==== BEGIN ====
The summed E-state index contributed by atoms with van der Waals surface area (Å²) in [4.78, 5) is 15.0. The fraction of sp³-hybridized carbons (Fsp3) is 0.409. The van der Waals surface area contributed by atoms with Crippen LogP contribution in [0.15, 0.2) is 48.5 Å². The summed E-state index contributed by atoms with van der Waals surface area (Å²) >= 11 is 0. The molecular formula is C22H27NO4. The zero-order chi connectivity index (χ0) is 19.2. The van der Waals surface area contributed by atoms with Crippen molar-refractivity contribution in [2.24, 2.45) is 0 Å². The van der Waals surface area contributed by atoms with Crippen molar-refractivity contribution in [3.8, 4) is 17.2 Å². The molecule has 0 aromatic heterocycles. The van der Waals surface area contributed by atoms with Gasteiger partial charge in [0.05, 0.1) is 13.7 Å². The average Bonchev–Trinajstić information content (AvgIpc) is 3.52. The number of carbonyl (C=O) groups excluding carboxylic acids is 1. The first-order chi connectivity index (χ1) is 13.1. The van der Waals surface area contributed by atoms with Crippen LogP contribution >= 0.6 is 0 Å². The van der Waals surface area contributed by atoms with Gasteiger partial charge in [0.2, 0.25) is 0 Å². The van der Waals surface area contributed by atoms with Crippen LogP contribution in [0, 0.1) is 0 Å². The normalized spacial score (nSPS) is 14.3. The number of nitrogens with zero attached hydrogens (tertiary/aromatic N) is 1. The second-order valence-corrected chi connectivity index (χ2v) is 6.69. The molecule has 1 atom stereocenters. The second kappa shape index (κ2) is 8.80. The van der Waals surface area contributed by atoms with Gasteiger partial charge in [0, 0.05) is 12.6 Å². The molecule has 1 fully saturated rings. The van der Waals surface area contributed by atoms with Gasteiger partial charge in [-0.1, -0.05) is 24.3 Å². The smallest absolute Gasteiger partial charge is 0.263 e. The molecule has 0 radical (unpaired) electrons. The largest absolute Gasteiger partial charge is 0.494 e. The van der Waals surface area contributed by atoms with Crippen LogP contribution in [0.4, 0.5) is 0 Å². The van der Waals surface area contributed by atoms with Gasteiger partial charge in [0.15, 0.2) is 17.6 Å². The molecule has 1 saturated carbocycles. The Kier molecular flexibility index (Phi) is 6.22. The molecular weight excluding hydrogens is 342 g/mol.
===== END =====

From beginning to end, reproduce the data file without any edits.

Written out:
The summed E-state index contributed by atoms with van der Waals surface area (Å²) in [4.78, 5) is 15.0. The fraction of sp³-hybridized carbons (Fsp3) is 0.409. The van der Waals surface area contributed by atoms with Crippen LogP contribution in [0.15, 0.2) is 48.5 Å². The summed E-state index contributed by atoms with van der Waals surface area (Å²) >= 11 is 0. The molecular formula is C22H27NO4. The zero-order chi connectivity index (χ0) is 19.2. The van der Waals surface area contributed by atoms with Crippen molar-refractivity contribution in [2.24, 2.45) is 0 Å². The van der Waals surface area contributed by atoms with Crippen molar-refractivity contribution in [3.8, 4) is 17.2 Å². The molecule has 0 aromatic heterocycles. The van der Waals surface area contributed by atoms with Gasteiger partial charge in [0.05, 0.1) is 13.7 Å². The average Bonchev–Trinajstić information content (AvgIpc) is 3.52. The number of carbonyl (C=O) groups excluding carboxylic acids is 1. The first-order chi connectivity index (χ1) is 13.1. The van der Waals surface area contributed by atoms with Crippen LogP contribution >= 0.6 is 0 Å². The van der Waals surface area contributed by atoms with Gasteiger partial charge in [0.2, 0.25) is 0 Å². The van der Waals surface area contributed by atoms with Crippen LogP contribution in [0, 0.1) is 0 Å². The normalized spacial score (nSPS) is 14.3. The number of nitrogens with zero attached hydrogens (tertiary/aromatic N) is 1. The second-order valence-corrected chi connectivity index (χ2v) is 6.69. The molecule has 1 atom stereocenters. The second kappa shape index (κ2) is 8.80. The van der Waals surface area contributed by atoms with Gasteiger partial charge in [0, 0.05) is 12.6 Å². The molecule has 1 fully saturated rings. The van der Waals surface area contributed by atoms with Gasteiger partial charge in [-0.1, -0.05) is 24.3 Å². The smallest absolute Gasteiger partial charge is 0.263 e. The molecule has 0 radical (unpaired) electrons. The largest absolute Gasteiger partial charge is 0.494 e. The van der Waals surface area contributed by atoms with Crippen LogP contribution in [0.4, 0.5) is 0 Å². The van der Waals surface area contributed by atoms with Gasteiger partial charge in [0.15, 0.2) is 17.6 Å². The molecule has 1 saturated carbocycles. The Kier molecular flexibility index (Phi) is 6.22. The molecular weight excluding hydrogens is 342 g/mol.